|Upcoming FDA decision has speculators betting on Affymax|
|By Brian Wilson|
|Tuesday, 13 March 2012 00:00|
As of now, investors are more eagerly anticipating the FDA’s decision to Peginesatide’s New Drug Application (NDA) which is due on March 27th 2012. Buyers have been increasingly excited since December 7, 2012 where the FDA’s Oncologic Drugs Advisory Committee (ODAC) voted in favor of approval 15 to 1, with 1 abstention. Investors were ecstatic about the news given the price action of the stock. The benefit to risk ratio was also concluded to be positive (meaning that the benefits of the drug far outweigh the risk).
While this doesn’t completely guarantee an official FDA approval for Peginesatide, the likelihood has been increased dramatically. This explains much of the stock’s incredible rally from $6/share to a whopping $11/share. In addition, since anemia affects so many patients undergoing dialysis, John Orwin (CEO of Affymax) remarks that since it is a once-monthly treatment, the drug should have enormous potential in hospitals.
About 9% of traded shares are being shorted, which shows that certain traders remain skeptical about the worth of Peginesatide’s likely approval. This is despite a recent milestone payment from Takeda Pharmaceuticals for Peginesatide’s marketing approval in Europe worth $5 million, and the fact that the dialysis market is enormous (NIH statistics from recent years show as many 350,000 people on In-center hemodialysis). Nonetheless, an NDA approval seems virtually guaranteed at this point. Traders may still have the opportunity to make profits from the growing hype over Peginesatide.
Affymax has developed a discovery platform based on advanced recombinant peptide and peptide chemistry techniques that has been used to generate novel peptide alternatives to protein drugs. The approach has identified peptides with no amino acid sequence homology to other known naturally-occurring human sequences. The company has amassed significant expertise in peptide drug discovery and development, including capabilities in creating long acting versions of drugs using PEGylation technology.
Affymax's drug discovery process generates small peptides that bind to and activate or block protein targets such as receptors, ligands, antibodies, or toxins. This approach incorporates several advanced peptide chemistry techniques resulting in peptides with significantly greater potency and stability than those arising from more traditional approaches. The company's peptide drug discovery process generally begins with Recombinant Peptide Diversity (RPD) technique that generates billions of peptide molecules that are then selected and optimized for drug activity. The RPD approach identifies peptides that bind to specific molecular targets but have little to no sequence homology to native proteins. These peptides then serve as prototype compounds for further chemical optimization and eventually for the development of experimental therapeutics.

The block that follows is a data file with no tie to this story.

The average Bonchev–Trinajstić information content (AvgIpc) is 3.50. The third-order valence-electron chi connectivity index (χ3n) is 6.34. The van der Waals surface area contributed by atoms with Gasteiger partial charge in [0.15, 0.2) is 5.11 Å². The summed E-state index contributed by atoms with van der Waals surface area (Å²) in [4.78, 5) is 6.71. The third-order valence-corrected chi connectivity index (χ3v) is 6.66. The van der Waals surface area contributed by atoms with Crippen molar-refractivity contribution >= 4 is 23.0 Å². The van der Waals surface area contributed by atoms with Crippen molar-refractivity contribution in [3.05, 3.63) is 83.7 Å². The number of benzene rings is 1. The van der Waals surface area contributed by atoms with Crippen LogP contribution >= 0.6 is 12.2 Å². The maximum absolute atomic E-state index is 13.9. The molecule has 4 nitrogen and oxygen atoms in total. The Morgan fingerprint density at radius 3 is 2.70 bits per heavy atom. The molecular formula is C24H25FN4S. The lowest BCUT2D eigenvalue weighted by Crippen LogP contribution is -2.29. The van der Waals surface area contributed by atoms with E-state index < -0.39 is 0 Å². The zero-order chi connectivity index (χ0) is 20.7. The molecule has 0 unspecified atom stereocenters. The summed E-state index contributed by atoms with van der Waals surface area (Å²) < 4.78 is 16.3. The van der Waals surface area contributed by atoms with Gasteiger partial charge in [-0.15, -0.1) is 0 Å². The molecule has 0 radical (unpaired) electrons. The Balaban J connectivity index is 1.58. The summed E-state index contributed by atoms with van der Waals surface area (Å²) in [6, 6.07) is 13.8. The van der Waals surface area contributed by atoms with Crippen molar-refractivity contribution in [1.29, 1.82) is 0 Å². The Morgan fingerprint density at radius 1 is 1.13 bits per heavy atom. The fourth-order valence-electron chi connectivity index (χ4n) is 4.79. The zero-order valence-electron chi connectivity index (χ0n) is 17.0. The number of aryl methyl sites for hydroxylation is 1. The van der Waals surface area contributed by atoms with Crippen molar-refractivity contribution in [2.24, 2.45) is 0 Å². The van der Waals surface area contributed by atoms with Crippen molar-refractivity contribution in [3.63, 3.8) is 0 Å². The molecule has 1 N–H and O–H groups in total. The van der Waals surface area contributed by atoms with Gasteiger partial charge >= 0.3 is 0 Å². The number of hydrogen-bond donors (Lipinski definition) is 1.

The BioMedReports FDA Calendar shows that in August of 2011, Affymax, Inc. announced that the FDA had assigned a Prescription Drug User Fee Act action date of March 27, 2012 for the review of the investigational agent peginesatide (formerly known as Hematide) New Drug Application. The company had announced on July 27, 2011 that the FDA accepted the peginesatide NDA submission for review.
If approved, peginesatide will be the first once-monthly erythropoiesis stimulating agent (ESA) available for the treatment of anemia associated with CKD patients on dialysis in the United States.
Peginesatide is a synthetic, PEGylated peptidic compound that binds to and activates the erythropoietin receptor and thus acts as an ESA. The NDA included data from two Phase III studies (EMERALD 1 and 2) that evaluated the efficacy and safety of peginesatide, dosed once every four weeks, compared to epoetin alfa or epoetin beta, dosed more frequently (according to the product labels) in maintaining hemoglobin (Hb) levels. In the studies, over 1,600 CKD patients on dialysis who were receiving stable doses of epoetin were randomized to receive once-monthly peginesatide or continue treatment with epoetin. The EMERALD findings suggested that once-monthly peginesatide was comparable to epoetin in maintaining Hb levels in CKD patients on dialysis with anemia with a similar adverse event rate. The most common adverse events reported in the clinical studies were diarrhea, cough, dyspnea, nausea, and muscle spasm. A similar frequency of serious adverse events was reported between the EMERALD treatment groups.